Ephesians #2 – Saved by Grace

Ephesians #2 – Saved by Grace

Ephesians #2 – Saved by Grace
Preacher: Rev Phil Swain
Bible Reading: Ephesians 2:1-22

As we continue our journey through the New Testament book of Ephesians we are confronted with the same question that the Early Church in Ephesus was facing … how are we made right with God? Other religions had a long list of things to do (or not do) in order to get into God’s good book … but Paul in our reading from Ephesians chapter 2 wants to declare that the way of Jesus is different! We are not made right with God through our works (otherwise we will boast) but rather it is by Grace that we are saved! Our pastor Phil will be helping us explore together what is grace and why is it at the centre of the way of Jesus.

Last week we started a 6 week series working through the book of Ephesians chapter by chapter – and I was the lucky one to get to preach on Ephesians chapter 2 … because it is such a good chapter.

But let’s first remind us of the Ephesians context that Kevin shared a bit of last week in his sermon (and I will add a little more to).

The book of Ephesians was written by Paul to the church in Ephesus.  Ephesus was a huge city which was the epicentre of Romans and Greek religion at the time.  We spoke about how many of the cities (like Thessalonica and Corinth)  had many of the major regions but Ephesus was where the all the religious headquarters were.  This city was so important that Paul stayed at Ephesus for about 2-3 years on his last mission journey.  And now some years later when Paul has found himself in prison and he is writing back to the church in Ephesus.

But don’t forget that point about Ephesus being a really important religious hub … because we are going to come back to that.  First, a big picture look at this book.

Ephesus is six chapter long and is really split into two part of about three chapters each.  In the first part of the book (chapters 1 to 3) Paul remind the church in Ephesus about the amazing good news or Gospel of Jesus.  Paul highlights God’s love and the riches of God’s grace (our theme for this series).  He also proclaims God invitation to people – both Jews and Gentiles – to become part of God’s family, a spiritual body with Jesus was the head. 

Paul finishes this first section with the beautiful prayer:

Now to him who is able to do immeasurably more than all we ask or imagine, according to his power that is at work within us, to him be glory in the church and in Christ Jesus throughout all generations, for ever and ever! Amen.   Eph 3:20-21

And then in most English translation (except the NIV) chapter 4 starts with the word “therefore”.  If God has poured out his love and grace to us so generously through Jesus … therefore … this is what we should do.  Therefore – Paul in the last three chapters offers us some instructions for Christian living.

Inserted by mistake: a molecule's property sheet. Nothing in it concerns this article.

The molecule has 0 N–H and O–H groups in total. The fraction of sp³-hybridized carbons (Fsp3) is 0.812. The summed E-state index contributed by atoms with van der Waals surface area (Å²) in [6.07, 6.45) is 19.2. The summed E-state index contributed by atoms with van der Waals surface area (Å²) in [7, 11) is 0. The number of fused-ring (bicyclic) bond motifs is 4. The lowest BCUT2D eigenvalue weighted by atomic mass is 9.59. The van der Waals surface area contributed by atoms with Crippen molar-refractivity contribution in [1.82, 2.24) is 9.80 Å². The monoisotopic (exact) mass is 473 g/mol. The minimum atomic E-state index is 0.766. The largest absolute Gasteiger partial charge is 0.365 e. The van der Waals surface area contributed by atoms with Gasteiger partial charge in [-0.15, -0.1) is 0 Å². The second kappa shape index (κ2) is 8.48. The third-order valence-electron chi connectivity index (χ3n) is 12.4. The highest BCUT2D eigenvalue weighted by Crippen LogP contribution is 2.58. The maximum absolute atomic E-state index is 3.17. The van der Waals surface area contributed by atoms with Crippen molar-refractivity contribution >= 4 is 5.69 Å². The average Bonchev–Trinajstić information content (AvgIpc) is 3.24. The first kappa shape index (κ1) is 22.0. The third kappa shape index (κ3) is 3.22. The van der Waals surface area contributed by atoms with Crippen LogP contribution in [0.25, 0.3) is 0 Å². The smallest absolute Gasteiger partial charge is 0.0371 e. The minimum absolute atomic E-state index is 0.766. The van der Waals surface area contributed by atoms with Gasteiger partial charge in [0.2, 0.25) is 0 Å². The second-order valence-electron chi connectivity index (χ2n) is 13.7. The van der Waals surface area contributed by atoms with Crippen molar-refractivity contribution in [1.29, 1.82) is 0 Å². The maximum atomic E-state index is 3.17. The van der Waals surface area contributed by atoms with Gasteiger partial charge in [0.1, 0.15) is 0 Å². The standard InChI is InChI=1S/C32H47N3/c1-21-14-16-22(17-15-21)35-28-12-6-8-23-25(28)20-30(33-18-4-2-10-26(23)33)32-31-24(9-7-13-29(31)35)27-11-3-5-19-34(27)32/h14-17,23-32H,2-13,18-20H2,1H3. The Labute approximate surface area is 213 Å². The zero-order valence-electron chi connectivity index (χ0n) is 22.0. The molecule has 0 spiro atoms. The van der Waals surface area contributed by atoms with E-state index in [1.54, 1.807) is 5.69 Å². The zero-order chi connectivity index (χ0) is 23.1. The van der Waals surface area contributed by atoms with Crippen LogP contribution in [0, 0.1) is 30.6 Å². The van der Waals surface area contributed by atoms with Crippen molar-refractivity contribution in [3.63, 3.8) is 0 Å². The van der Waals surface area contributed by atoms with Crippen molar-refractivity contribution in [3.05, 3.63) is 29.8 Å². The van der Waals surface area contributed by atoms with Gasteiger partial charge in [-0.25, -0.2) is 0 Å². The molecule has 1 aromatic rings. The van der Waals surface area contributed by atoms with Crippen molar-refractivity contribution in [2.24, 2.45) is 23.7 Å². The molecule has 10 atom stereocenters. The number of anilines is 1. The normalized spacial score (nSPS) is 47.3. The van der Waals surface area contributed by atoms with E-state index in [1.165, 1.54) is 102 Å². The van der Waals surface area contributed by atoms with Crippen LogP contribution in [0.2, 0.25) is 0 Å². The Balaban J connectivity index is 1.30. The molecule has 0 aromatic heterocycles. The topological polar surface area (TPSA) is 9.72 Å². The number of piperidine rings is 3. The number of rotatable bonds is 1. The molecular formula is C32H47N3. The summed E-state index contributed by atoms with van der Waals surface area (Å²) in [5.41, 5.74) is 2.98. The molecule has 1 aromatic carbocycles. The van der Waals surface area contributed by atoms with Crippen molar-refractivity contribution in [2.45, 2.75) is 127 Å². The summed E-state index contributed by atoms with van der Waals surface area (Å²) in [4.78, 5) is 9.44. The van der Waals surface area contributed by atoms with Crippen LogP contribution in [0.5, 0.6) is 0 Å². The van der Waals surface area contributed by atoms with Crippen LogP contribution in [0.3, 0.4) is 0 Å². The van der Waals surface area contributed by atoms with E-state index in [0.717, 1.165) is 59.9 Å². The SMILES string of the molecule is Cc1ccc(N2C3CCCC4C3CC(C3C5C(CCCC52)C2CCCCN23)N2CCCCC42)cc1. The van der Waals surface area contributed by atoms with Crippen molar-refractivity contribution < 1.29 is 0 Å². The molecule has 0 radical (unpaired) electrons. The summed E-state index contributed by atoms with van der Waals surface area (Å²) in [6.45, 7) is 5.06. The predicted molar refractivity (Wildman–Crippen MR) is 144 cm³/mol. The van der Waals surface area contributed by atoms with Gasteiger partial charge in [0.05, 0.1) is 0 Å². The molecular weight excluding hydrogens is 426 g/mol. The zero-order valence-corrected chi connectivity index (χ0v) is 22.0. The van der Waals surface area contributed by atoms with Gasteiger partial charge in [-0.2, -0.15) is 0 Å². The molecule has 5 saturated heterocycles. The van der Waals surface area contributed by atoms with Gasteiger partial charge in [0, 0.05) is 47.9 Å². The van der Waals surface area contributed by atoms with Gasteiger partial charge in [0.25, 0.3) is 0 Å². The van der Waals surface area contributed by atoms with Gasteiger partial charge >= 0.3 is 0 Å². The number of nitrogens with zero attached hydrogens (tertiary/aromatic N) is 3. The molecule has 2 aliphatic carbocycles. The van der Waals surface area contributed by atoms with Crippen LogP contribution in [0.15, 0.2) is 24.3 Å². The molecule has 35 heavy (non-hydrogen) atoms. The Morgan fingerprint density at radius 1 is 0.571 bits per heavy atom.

But we are getting ahead of ourselves.  Let’s go back to the beginning of the book.  As Kevin showed last week, Paul starts his letter to the church in Ephesus with a poem and a prayer – both which beautifully highlights the blessings that God lavishes on us through Jesus.

Last week, Kevin in his sermon showed a video about South African Swimmer Chad le Clos who won a gold medal in the 2012 Olympic Swimming.  Chad’s father was being interviewed afterwards and he was just beaming with love and proudness for his son.  Again, and again, he was saying “Look at him.  My beautiful boy”.   It was a beautiful video … but … one might ponder, would have been as gushing with his love and compliments if his son hadn’t won.  Probably – I am not being critical of the father here but I am raising a question that the people in Ephesus was really struggling with that the time Paul wrote his letter.   Does God only love us if we do good?  Is God only pleased with us if we win?

You see – they had grown up being exposed to lots of different religions and in all the Greek and Roman religions (and you could argue in the Old Testament Judaism religion) that the gods only showed favour or showered you with love or blessings if you first pleased them by doing good.

The people of Ephesus were brought up in this idea that if you follow the laws, if you give the best sacrifices, if you participate in all the rituals … if you win the gold medal … only then will God be pleased … only then will God love you.

Can you see the tension here?  We would want to argue that we are more enlighten and don’t think this way … but … there is some interesting research about the modern day “good girl / good boy” syndrome.  Our society and schooling system holds up this idea that one of the best complements we can get is to be called a good boy or good girl … and we get called good if we do what we are told.  And as such, we start to apply that to God as well – that God only see us as good if we are meeting some moral standard or following the prescribed behaviour.

But Paul starts our Bible reading for today (Ephesus chapter 2) by reminding us that none of us are good.  None of us have reached the standards that God set.  All of us have fallen short (Romans 3:23) and consequently all of us are dead in our transgressions and sins (Eph 2:1) and a deserving of wrath (v3). 

BUT – verse 4 starts – BUT … because of God’s great love for us, God, who is rich in mercy, made us alive with Christ even though we were dead in transgressions … even though we had not been good enough … even though we had not won the race or met the mark.  For it is by grace you have been saved.